This event is part of the New-York Historical Society's spring 2014 Free Fridays programs, sponsored by Bank of America. Entrance to the film series is free during the Museum's Pay-as-you-wish Friday Nights (6 – 8 pm). No advanced reservations. Tickets are distributed on a first-come, first-served basis beginning at 6 pm. New-York Historical Society members receive priority.
Justice in Film
Join us for the New-York Historical Society’s film series, featuring opening remarks by notable directors, writers, actors, and historians. This series will explore how film has tackled social conflict, morality, and the perennial struggles between right and wrong that are waged from the highest levels of government to the smallest of local communities.
The Winslow Boy (1948)
Philip C. Bobbitt and Betty Sue Flowers introduce this classic film that pits the rights of an individual against a powerful establishment. Directed by Anthony Asquith. Starring Robert Donat, Margaret Leighton, Sir Cedric Hardwicke. 117 min.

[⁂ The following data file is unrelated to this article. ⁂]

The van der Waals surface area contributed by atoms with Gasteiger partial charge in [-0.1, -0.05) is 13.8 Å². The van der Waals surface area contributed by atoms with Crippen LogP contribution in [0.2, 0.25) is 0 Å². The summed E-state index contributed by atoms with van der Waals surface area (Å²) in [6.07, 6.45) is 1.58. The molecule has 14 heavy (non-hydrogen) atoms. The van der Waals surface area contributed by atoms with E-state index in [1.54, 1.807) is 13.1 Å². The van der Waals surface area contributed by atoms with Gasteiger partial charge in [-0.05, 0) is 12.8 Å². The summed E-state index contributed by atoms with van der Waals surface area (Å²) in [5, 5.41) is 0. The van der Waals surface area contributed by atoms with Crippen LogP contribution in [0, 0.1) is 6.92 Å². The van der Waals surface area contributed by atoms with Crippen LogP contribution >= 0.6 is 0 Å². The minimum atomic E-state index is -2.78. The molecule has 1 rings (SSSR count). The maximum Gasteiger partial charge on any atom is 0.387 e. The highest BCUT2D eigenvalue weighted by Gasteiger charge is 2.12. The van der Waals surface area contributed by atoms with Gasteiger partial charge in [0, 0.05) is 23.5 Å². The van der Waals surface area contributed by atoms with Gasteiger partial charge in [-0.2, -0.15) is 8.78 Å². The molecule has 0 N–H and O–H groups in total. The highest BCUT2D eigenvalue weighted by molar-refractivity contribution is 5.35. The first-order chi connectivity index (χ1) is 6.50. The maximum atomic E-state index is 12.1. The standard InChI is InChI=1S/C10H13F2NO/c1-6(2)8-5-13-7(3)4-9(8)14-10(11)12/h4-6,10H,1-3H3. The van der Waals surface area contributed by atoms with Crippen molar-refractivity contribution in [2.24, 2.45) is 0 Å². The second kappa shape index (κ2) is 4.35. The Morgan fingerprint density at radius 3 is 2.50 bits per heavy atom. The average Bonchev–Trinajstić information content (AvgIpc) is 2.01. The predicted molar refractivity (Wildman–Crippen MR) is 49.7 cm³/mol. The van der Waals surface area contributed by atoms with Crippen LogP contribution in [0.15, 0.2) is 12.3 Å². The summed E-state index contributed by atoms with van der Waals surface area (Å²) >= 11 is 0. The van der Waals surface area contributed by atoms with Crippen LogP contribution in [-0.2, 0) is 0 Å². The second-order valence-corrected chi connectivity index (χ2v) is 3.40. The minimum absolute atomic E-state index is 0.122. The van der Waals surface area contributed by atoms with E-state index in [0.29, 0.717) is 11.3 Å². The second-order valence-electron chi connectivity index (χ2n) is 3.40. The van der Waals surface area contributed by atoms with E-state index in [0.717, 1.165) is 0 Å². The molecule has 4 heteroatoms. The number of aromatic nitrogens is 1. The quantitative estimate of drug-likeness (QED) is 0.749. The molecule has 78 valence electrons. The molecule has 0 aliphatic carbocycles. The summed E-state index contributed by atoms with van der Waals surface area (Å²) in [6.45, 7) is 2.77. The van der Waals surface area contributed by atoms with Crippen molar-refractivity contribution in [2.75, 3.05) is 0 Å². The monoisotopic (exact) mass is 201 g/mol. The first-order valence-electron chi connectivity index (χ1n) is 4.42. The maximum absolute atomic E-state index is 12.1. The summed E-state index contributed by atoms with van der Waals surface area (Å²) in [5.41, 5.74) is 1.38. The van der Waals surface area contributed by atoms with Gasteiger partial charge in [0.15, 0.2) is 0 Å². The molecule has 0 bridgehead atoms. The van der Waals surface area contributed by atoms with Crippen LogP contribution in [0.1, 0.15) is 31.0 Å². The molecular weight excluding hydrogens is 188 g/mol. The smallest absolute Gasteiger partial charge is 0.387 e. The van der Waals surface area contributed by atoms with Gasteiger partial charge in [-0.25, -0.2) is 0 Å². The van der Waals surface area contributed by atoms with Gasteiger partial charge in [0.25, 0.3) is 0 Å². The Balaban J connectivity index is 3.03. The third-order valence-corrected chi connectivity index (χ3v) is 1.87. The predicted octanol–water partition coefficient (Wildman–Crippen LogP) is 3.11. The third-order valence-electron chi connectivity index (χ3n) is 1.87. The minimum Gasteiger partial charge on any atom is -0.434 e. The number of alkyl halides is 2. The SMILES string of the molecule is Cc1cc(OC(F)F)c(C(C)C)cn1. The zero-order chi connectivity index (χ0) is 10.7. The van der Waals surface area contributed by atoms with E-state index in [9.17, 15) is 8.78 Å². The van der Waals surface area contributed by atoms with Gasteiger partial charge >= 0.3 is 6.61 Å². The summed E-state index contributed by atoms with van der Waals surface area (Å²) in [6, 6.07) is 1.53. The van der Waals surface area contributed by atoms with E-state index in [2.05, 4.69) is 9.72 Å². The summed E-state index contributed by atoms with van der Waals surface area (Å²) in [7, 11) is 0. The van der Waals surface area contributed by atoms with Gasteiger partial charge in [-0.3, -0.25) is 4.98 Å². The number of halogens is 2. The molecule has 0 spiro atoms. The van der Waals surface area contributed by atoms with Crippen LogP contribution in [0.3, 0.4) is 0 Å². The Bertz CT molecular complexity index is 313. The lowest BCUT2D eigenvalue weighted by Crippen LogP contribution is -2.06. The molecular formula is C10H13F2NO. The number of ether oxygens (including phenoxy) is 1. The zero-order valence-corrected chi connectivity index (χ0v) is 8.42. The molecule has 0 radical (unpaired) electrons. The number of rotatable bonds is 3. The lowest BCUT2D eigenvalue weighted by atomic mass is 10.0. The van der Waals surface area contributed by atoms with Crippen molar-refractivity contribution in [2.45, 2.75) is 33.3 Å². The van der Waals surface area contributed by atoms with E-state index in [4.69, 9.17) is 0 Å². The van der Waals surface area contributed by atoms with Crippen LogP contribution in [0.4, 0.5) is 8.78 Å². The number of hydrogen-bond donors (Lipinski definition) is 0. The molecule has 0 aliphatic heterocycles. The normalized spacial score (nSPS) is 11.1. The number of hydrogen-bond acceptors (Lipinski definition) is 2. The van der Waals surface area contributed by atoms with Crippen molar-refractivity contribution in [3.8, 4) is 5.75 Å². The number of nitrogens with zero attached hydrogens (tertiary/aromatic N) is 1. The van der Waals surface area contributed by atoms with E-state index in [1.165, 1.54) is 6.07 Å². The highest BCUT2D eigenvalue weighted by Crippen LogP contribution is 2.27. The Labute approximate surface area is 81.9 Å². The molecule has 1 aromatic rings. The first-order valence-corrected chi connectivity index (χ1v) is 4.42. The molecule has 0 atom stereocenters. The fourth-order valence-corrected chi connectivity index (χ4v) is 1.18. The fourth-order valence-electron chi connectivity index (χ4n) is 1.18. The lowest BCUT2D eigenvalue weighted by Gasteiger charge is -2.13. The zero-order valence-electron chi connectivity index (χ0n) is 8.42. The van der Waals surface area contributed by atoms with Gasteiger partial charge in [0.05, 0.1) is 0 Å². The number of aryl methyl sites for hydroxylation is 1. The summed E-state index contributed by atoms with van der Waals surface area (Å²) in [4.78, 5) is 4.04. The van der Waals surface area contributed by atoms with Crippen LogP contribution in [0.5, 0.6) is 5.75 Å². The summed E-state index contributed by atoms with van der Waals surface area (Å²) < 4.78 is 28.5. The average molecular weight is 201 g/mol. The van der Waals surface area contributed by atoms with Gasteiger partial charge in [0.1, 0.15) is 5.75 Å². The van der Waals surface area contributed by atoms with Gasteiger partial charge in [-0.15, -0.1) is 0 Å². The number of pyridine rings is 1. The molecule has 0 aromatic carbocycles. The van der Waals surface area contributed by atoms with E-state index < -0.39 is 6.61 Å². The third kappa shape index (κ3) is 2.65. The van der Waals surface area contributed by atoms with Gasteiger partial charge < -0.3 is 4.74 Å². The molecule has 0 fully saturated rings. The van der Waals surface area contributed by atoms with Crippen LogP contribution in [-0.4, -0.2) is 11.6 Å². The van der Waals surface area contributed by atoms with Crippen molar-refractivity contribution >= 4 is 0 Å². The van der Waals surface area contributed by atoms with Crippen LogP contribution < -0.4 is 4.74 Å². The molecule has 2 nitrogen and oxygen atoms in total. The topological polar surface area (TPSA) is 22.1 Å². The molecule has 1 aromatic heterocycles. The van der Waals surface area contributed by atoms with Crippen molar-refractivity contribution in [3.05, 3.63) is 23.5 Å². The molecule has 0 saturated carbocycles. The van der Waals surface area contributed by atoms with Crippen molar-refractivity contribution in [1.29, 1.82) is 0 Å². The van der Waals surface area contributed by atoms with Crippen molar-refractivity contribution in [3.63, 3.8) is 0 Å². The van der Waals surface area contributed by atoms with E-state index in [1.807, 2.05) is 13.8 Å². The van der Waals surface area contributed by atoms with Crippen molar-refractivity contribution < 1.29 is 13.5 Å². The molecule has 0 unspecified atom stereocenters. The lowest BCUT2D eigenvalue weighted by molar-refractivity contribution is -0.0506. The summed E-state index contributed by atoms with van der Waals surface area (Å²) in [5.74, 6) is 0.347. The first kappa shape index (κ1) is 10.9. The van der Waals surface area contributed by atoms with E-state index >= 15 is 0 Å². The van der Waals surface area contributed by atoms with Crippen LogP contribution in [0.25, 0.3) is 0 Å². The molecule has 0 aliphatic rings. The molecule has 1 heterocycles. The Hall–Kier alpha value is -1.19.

Philip C. Bobbitt is the Herbert Wechsler Professor of Jurisprudence at Columbia University and the Director of the Center on National Security at the Columbia Law School. Professor Bobbitt has served the U.S. government during six presidential administrations, both Democratic and Republican, and in 2010 he was appointed to serve on the Advisory Committee on International Law to the Secretary of State. Betty Sue Flowers is Professor Emeritus of English at the University of Texas at Austin and the former Director of the Lyndon Baines Johnson Library and Museum. Over the course of her career she has also served as a consultant for NASA and has worked with major international organizations on global scenarios for the future. She has received degrees from the University of Texas and the University of London.
The Robert H. Smith Auditorium at the New-York Historical Society, 170 Central Park West, New York, NY 10024
The New-York Historical Society is grateful to Bank of America for its generous support of all Free Fridays programs.